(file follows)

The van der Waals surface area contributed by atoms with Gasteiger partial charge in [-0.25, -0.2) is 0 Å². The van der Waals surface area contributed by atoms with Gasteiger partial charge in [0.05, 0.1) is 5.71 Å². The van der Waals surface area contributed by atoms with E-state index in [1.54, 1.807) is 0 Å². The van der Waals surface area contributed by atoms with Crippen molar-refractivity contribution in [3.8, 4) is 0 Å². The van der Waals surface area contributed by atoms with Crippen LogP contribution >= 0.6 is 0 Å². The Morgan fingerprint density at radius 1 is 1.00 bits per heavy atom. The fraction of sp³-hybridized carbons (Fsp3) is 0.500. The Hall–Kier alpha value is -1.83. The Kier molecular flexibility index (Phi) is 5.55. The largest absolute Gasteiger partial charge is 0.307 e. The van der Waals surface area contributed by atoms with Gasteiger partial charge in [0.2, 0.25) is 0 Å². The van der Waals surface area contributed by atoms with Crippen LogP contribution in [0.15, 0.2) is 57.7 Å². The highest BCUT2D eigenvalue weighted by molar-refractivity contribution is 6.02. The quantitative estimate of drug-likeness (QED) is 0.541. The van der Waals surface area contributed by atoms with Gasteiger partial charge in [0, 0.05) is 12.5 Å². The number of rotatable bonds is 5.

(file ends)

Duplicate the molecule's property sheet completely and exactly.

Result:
The van der Waals surface area contributed by atoms with Gasteiger partial charge in [-0.25, -0.2) is 0 Å². The van der Waals surface area contributed by atoms with Gasteiger partial charge in [0.05, 0.1) is 5.71 Å². The van der Waals surface area contributed by atoms with E-state index in [1.54, 1.807) is 0 Å². The van der Waals surface area contributed by atoms with Crippen molar-refractivity contribution in [3.8, 4) is 0 Å². The van der Waals surface area contributed by atoms with Crippen LogP contribution >= 0.6 is 0 Å². The Morgan fingerprint density at radius 1 is 1.00 bits per heavy atom. The fraction of sp³-hybridized carbons (Fsp3) is 0.500. The Hall–Kier alpha value is -1.83. The Kier molecular flexibility index (Phi) is 5.55. The largest absolute Gasteiger partial charge is 0.307 e. The van der Waals surface area contributed by atoms with Gasteiger partial charge in [0.2, 0.25) is 0 Å². The van der Waals surface area contributed by atoms with Crippen LogP contribution in [0.15, 0.2) is 57.7 Å². The highest BCUT2D eigenvalue weighted by molar-refractivity contribution is 6.02. The quantitative estimate of drug-likeness (QED) is 0.541. The van der Waals surface area contributed by atoms with Gasteiger partial charge in [0, 0.05) is 12.5 Å². The number of rotatable bonds is 5.